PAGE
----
I will keep this short and simple.
Of the two examples you have given, only one makes sense for search. I will explain.
- Las Vegas Plumbers
- Plumbers in Las Vegas
Search engines use semantic analysis to understand content or pieces of content. Those who know me will say, "Yes. Of course." and will recognize this answer.
I like to ask the question, "What about...?" What about Las Vegas Plumbers? There is no answer here. It is incomplete. However, is Plumbers in Las Vegas more complete?
The answer is a resounding, Yes!
While there does not seem to be a difference, there actually is a huge difference. Every sentence has one or more subject, predicate, and object that defines the base understanding of content. For example, Sally threw the ball is a complete sentence and a complete representation of subject, predicate, and object. Sally is the subject. Threw is the predicate. And Ball is the object. Without going through more complex examples, afterall I have covered this elsewhere, Plumbers in Las Vegas is also a complete representation of subject, predicate, and object. Plumbers is the subject. In is the predicate. And Las Vegas is the object.
Keep in mind that Google, and likely Bing, applies semantics on both ends of the process. Content is not indexed as a string of terms, but as semantic representations of the content using more than one application of semantic analysis (algorithm). As well, the search query is analyzed the same way. Early on, Google recognized that there were special search queries that occur most often. While it is not necessary to recognize this specifically, special attention was paid to these queries early on. One of which is service in location. For example, Chinese Restaurant in Chicago. Again, Restaurant is the subject. Chinese is a modifier of the subject to distinguish what kind of restaurant. In is the predicate. And finally, Chicago is the object.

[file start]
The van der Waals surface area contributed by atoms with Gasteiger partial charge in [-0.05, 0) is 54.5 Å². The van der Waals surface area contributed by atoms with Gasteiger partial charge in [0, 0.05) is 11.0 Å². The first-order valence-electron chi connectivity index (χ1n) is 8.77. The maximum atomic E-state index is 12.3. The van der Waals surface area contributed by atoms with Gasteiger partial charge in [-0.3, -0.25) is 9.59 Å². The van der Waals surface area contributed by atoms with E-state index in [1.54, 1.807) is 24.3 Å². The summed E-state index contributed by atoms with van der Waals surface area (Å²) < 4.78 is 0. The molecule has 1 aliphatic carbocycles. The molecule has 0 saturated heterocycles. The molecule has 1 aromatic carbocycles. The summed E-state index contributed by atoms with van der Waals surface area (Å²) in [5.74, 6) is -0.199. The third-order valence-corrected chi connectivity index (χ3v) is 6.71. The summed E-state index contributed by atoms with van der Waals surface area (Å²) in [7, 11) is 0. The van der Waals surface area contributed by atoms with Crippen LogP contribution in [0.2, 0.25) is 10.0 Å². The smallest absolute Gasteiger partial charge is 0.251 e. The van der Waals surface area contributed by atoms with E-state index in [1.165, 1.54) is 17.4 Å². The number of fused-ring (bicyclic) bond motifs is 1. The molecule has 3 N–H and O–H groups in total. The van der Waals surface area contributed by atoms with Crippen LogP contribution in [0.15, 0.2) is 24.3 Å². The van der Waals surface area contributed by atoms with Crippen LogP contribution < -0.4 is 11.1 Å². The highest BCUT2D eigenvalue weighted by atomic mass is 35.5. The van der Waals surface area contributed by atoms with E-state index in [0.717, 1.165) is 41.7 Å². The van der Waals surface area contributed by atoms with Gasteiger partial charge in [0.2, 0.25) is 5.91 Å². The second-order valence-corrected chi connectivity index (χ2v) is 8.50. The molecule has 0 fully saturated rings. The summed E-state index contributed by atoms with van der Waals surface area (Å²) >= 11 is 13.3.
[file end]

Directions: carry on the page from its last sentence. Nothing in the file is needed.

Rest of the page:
Since special attention is paid to certain queries and semantic analysis applied within the index, fact links are used. For example, a web site for a Chinese restaurant lists it's location. It is in Chicago. Fact links relate subject, predicate, and object. Restaurant is linked to the modifier Chinese as well as being linked to location such as Chicago. More fact links make the location more specific. A simple query can retrieve all restaurants in Chicago without specifically and directly referencing content as a textual string. The index is data that can be queried directly as like in any database.
Your last example is the only one that makes sense knowing how search works and knowing how people use search. It is a complete representation that includes a subject, predicate, and object that allows for a direct query to the index for accurate and relevant results. Without this representation, the query falls back to simple term searches that Google states in is original research paper as yielding poor results. Why? Because there is no context to the terms being searched for. Remember my question, "What about...?"